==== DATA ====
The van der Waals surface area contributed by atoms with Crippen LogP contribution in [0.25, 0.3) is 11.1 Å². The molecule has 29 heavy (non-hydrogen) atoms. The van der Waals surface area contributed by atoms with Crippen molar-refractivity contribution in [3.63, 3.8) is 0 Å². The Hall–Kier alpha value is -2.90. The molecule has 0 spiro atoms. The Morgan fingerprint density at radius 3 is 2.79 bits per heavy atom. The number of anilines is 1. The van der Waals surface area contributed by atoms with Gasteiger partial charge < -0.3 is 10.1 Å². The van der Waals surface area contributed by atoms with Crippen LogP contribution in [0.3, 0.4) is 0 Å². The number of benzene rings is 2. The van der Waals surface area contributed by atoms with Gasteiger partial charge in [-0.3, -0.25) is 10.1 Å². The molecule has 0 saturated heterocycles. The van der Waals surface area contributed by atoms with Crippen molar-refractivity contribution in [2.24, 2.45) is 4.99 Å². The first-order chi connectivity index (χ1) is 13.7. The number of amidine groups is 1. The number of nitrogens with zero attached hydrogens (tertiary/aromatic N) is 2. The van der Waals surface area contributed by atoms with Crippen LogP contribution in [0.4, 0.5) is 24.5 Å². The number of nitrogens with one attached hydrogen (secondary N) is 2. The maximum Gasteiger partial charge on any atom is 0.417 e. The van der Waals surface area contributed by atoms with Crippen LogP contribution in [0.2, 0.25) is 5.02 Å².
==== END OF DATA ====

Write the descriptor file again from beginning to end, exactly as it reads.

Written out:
The van der Waals surface area contributed by atoms with Crippen LogP contribution in [0.25, 0.3) is 11.1 Å². The molecule has 29 heavy (non-hydrogen) atoms. The van der Waals surface area contributed by atoms with Crippen molar-refractivity contribution in [3.63, 3.8) is 0 Å². The Hall–Kier alpha value is -2.90. The molecule has 0 spiro atoms. The Morgan fingerprint density at radius 3 is 2.79 bits per heavy atom. The number of anilines is 1. The van der Waals surface area contributed by atoms with Gasteiger partial charge < -0.3 is 10.1 Å². The van der Waals surface area contributed by atoms with Crippen LogP contribution in [0.3, 0.4) is 0 Å². The number of benzene rings is 2. The van der Waals surface area contributed by atoms with Gasteiger partial charge in [-0.3, -0.25) is 10.1 Å². The molecule has 0 saturated heterocycles. The van der Waals surface area contributed by atoms with Crippen molar-refractivity contribution in [2.24, 2.45) is 4.99 Å². The first-order chi connectivity index (χ1) is 13.7. The number of amidine groups is 1. The number of nitrogens with zero attached hydrogens (tertiary/aromatic N) is 2. The van der Waals surface area contributed by atoms with Crippen LogP contribution in [0.4, 0.5) is 24.5 Å². The number of nitrogens with one attached hydrogen (secondary N) is 2. The maximum Gasteiger partial charge on any atom is 0.417 e. The van der Waals surface area contributed by atoms with Crippen LogP contribution in [0.2, 0.25) is 5.02 Å².